Plasma and brain pharmacokinetic profile of cannabidiol (CBD), cannabidivarine (CBDV), Δ9-tetrahydrocannabivarin (THCV) and cannabigerol (CBG) in rats and mice following oral and intraperitoneal administration and CBD action on obsessive–compulsive behaviour
- 2.6k Downloads
Phytocannabinoids are useful therapeutics for multiple applications including treatments of constipation, malaria, rheumatism, alleviation of intraocular pressure, emesis, anxiety and some neurological and neurodegenerative disorders. Consistent with these medicinal properties, extracted cannabinoids have recently gained much interest in research, and some are currently in advanced stages of clinical testing. Other constituents of Cannabis sativa, the hemp plant, however, remain relatively unexplored in vivo. These include cannabidiol (CBD), cannabidivarine (CBDV), Δ9-tetrahydrocannabivarin (Δ9-THCV) and cannabigerol (CBG).
Objectives and methods
We here determined pharmacokinetic profiles of the above phytocannabinoids after acute single-dose intraperitoneal and oral administration in mice and rats. The pharmacodynamic–pharmacokinetic relationship of CBD (120 mg/kg, ip and oral) was further assessed using a marble burying test in mice.
All phytocannabinoids readily penetrated the blood–brain barrier and solutol, despite producing moderate behavioural anomalies, led to higher brain penetration than cremophor after oral, but not intraperitoneal exposure. In mice, cremophor-based intraperitoneal administration always attained higher plasma and brain concentrations, independent of substance given. In rats, oral administration offered higher brain concentrations for CBD (120 mg/kg) and CBDV (60 mg/kg), but not for Δ9-THCV (30 mg/kg) and CBG (120 mg/kg), for which the intraperitoneal route was more effective. CBD inhibited obsessive–compulsive behaviour in a time-dependent manner matching its pharmacokinetic profile.
These data provide important information on the brain and plasma exposure of new phytocannabinoids and guidance for the most efficacious administration route and time points for determination of drug effects under in vivo conditions.
KeywordsPhytocannabinoids Systemic administration Bioavailability Area under curve Elimination half-life Pharmacokinetic Pharmacodynamic Rats Mice
- Barna I, Till I, Haller J (2009) Blood, adipose tissue and brain levels of the cannabinoid ligands WIN-55,212 and SR-141716A after their intraperitoneal injection in mice: compound-specific and area-specific distribution within the brain. Eur Neuropsychopharmacol 19:533–541. doi:10.1016/j.euroneuro.2009.02.001 PubMedCrossRefGoogle Scholar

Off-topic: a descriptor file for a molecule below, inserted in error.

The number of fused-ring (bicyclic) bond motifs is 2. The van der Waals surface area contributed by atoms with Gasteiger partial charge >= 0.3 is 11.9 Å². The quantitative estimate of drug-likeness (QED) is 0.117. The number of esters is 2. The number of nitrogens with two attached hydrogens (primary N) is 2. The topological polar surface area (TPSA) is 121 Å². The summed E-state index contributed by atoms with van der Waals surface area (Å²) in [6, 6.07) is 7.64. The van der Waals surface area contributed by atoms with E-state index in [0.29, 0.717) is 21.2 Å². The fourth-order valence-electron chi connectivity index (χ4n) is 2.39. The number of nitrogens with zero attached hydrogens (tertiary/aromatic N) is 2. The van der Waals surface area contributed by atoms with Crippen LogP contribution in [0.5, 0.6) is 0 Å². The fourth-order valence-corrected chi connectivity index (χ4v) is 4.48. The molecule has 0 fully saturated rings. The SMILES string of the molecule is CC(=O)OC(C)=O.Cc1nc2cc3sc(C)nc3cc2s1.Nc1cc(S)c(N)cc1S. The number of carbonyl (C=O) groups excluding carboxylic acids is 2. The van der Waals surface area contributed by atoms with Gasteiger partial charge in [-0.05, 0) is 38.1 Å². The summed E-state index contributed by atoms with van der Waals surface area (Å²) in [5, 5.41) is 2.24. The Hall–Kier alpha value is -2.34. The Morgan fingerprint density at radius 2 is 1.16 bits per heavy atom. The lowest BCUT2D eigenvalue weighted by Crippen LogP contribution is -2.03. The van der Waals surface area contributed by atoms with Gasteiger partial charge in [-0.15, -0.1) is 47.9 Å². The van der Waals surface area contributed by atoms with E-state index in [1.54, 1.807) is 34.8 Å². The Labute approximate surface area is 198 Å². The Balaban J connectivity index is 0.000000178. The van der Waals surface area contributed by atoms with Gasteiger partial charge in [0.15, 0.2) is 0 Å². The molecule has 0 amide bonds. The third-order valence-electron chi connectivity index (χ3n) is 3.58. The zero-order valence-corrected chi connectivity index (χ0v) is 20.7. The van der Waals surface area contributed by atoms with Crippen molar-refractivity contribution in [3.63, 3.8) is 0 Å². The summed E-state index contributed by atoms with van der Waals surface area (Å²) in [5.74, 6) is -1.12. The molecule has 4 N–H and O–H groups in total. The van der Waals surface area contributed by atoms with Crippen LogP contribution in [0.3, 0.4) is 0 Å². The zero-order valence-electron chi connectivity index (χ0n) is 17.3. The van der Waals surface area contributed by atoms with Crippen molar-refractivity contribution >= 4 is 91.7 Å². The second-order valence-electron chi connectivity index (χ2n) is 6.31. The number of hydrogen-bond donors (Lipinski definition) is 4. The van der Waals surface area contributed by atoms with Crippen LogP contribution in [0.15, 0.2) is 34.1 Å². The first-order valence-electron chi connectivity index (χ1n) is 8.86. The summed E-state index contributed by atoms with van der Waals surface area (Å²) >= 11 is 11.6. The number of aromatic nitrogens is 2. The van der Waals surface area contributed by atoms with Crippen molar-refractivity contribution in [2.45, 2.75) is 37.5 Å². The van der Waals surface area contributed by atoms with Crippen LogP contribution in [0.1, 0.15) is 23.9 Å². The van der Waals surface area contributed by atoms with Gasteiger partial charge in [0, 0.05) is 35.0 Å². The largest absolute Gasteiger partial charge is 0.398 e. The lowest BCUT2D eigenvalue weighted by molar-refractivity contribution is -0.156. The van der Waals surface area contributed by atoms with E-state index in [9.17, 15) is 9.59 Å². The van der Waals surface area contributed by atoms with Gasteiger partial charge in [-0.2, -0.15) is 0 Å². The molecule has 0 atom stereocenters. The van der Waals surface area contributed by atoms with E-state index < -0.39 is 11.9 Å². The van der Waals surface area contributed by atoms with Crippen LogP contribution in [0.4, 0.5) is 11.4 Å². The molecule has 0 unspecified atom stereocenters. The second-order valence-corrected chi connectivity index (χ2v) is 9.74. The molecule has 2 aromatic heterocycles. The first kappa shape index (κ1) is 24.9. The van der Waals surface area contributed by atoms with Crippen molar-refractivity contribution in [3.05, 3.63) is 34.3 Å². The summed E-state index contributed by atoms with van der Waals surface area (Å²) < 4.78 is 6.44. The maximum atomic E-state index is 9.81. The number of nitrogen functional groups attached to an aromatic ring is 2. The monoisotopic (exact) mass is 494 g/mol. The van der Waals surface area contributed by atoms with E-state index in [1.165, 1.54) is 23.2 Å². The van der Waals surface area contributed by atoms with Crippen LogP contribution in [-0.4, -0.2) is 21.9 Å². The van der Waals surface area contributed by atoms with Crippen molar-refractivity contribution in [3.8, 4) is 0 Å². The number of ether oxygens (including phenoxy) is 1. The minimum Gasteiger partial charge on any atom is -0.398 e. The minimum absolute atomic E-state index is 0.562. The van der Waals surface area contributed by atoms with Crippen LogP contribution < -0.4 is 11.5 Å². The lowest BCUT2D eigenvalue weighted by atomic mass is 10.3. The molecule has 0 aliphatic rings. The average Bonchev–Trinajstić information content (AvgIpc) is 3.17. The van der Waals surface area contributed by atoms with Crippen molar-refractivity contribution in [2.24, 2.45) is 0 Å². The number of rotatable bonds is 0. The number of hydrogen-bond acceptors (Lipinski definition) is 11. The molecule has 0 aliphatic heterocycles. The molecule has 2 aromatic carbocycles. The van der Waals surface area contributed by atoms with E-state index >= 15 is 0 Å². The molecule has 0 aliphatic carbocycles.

- Bisogno T, Hanus L, De Petrocellis L, Tchilibon S, Ponde DE, Brandi I, Moriello AS, Davis JB, Mechoulam R, Di Marzo V (2001) Molecular targets for cannabidiol and its synthetic analogues: effect on vanilloid VR1 receptors and on the cellular uptake and enzymatic hydrolysis of anandamide. Br J Pharmacol 134:845–852. doi:10.1038/sj.bjp.0704327 PubMedCrossRefGoogle Scholar
- Bolognini D, Costa B, Maione S, Comelli F, Marini P, Di Marzo V, Parolaro D, Ross RA, Gauson LA, Cascio MG, Pertwee RG (2010) The plant cannabinoid delta9-tetrahydrocannabivarin can decrease signs of inflammation and inflammatory pain in mice. Br J Pharmacol 160:677–687. doi:10.1111/j.1476-5381.2010.00756.x PubMedCrossRefGoogle Scholar
- Cascio MG, Gauson LA, Stevenson LA, Ross RA, Pertwee RG (2010) Evidence that the plant cannabinoid cannabigerol is a highly potent alpha2-adrenoceptor agonist and moderately potent 5HT1A receptor antagonist. Br J Pharmacol 159:129–141. doi:10.1111/j.1476-5381.2009.00515.x PubMedCrossRefGoogle Scholar
- Claassen V (1994) Neglected factors in pharmacology and neuroscience research. Elsevier, AmsterdamGoogle Scholar
- Gaoni Y, Mechoulam R (1964) Isolation, structure and partial synthesis of an active constituent of hashish. J Am Chem Soc 86:1646–1647Google Scholar
- Hill AJ, Weston SE, Jones NA, Smith I, Bevan SA, Williamson EM, Stephens GJ, Williams CM, Whalley BJ (2010) delta-Tetrahydrocannabivarin suppresses in vitro epileptiform and in vivo seizure activity in adult rats. Epilepsia 51:1522–1532. doi:10.1111/j.1528-1167.2010.02523.x PubMedCrossRefGoogle Scholar
- Ligresti A, Moriello AS, Starowicz K, Matias I, Pisanti S, De Petrocellis L, Laezza C, Portella G, Bifulco M, Di Marzo V (2006) Antitumor activity of plant cannabinoids with emphasis on the effect of cannabidiol on human breast carcinoma. J Pharmacol Exp Ther 318:1375–1387. doi:10.1124/jpet.106.105247 PubMedCrossRefGoogle Scholar
- Pertwee RG, Howlett AC, Abood ME, Alexander SP, Di Marzo V, Elphick MR, Greasley PJ, Hansen HS, Kunos G, Mackie K, Mechoulam R, Ross RA (2010) International Union of Basic and Clinical Pharmacology. LXXIX. Cannabinoid receptors and their ligands: beyond CB1 and CB2. Pharmacol Rev 62:588–631. doi:10.1124/pr.110.003004 PubMedCrossRefGoogle Scholar
- Pertwee RG (2004) The pharmacology and therapeutic potential of cannabidiol. In: Di Marzo V (ed) Cannabinoids. Kluwer Academic/Plenum, New York, p 32Google Scholar
- Syvanen S, Lindhe O, Palner M, Kornum BR, Rahman O, Langstrom B, Knudsen GM, Hammarlund-Udenaes M (2009) Species differences in blood–brain barrier transport of three positron emission tomography radioligands with emphasis on P-glycoprotein transport. Drug Metab Dispos 37:635–643. doi:10.1124/dmd.108.024745 PubMedCrossRefGoogle Scholar
- Takeuchi H, Yatsugi S, Yamaguchi T (2002) Effect of YM992, a novel antidepressant with selective serotonin re-uptake inhibitory and 5-HT 2A receptor antagonistic activity, on a marble-burying behavior test as an obsessive-compulsive disorder model. Jpn J Pharmacol 90:197–200PubMedCrossRefGoogle Scholar